Sunday, November 11, 2012

Fifty Years of Computational Complexity

From Juris Hartmanis’ Observations About the Development of Theoretical Computer Science on the research leading to his seminal 1965 paper On the Computational Complexity of Algorithms with Richard Stearns.
Only in early November 1962 did we start an intensive investigation of time-bounded computations and realized that a rich theory about computation complexity could be developed. The first explicit mention of classifying function by their computation time occurs in my logbook on November 11. 
And so today we celebrate the fiftieth anniversary of the conception of computational complexity. We have learned much since then and yet we still know so little. Here’s to another fifty years of trying to figure it out.


  1. A big big cheers from me to computational complexity and the theoretical computer science community in the world.
    Long live mankind, long live complexity theory.

  2. Didn't Lance declare the demise of complexity classes almost a year ago from today?

    Unless I missed something no revival happened since then. In fact, looking at the recent abstracts in ECCC, we may as well rename the field to "informatics" or something like that.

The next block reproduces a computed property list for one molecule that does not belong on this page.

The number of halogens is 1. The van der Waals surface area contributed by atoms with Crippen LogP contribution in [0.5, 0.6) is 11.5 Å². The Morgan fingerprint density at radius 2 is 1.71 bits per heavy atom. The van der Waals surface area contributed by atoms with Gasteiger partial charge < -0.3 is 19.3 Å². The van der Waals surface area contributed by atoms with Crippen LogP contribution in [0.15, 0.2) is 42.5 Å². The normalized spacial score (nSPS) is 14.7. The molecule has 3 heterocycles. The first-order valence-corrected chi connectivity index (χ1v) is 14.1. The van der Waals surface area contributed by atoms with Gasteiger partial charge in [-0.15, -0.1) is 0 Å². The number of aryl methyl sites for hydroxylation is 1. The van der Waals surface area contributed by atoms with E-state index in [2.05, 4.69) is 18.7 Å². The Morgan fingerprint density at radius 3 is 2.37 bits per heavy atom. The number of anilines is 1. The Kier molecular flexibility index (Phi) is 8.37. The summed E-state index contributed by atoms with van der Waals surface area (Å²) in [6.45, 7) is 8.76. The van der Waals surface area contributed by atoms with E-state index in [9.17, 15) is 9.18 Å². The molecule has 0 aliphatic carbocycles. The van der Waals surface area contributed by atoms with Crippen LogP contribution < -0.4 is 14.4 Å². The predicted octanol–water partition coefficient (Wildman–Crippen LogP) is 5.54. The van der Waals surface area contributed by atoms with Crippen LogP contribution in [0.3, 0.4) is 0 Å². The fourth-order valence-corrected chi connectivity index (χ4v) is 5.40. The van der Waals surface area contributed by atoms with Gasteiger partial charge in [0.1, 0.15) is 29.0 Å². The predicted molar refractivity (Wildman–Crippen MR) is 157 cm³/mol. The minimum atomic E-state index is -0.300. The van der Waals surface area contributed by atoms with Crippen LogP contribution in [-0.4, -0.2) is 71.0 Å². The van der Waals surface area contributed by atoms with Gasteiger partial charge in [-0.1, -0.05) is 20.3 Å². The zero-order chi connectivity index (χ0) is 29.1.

3. A BibTeX entry for Hartmanis' monograph 1978 Feasible Computations and Provable Complexity Properties might include these verbatim quotes:

    "It may be only a slight exaggeration to claim that in the 1930s we started to understand what is and is not effectively computatable and that in the 1970s we started to understand what is and is not practically or feasibly computable."

    "Results about the complexity of algorithms change quite radically if we consider only properties of computations which can be proven formally."

    "In the traditional view of complexity theory we consider all programs computing the same function as equivalent, though we have no way of verifying this; and we know that in any fixed formal function F many of these programs cannot be proven equivalent. Thus we should expect that the results about optimality of all programs computing the same function as a given program will differ from the optimality results about all programs which can be formally proven to be equivalent to the given program. The surprising thing is how much the classical optimization results differ from the optimization results for provably equivalent programs."

    "These results suggest very strongly that we need to explore further how our ``world view'' of the complexity of algorithms has to be changed if we consider only provable properties of algorithms."

    What new insights has complexity theory evolved, in the decades since the 1970s, to match Hartman's still-fresh insights from the 1970s (along with Baker-Gill-Solovay, also from the 1970s)?

  4. 50 shades of complexity theory. ;)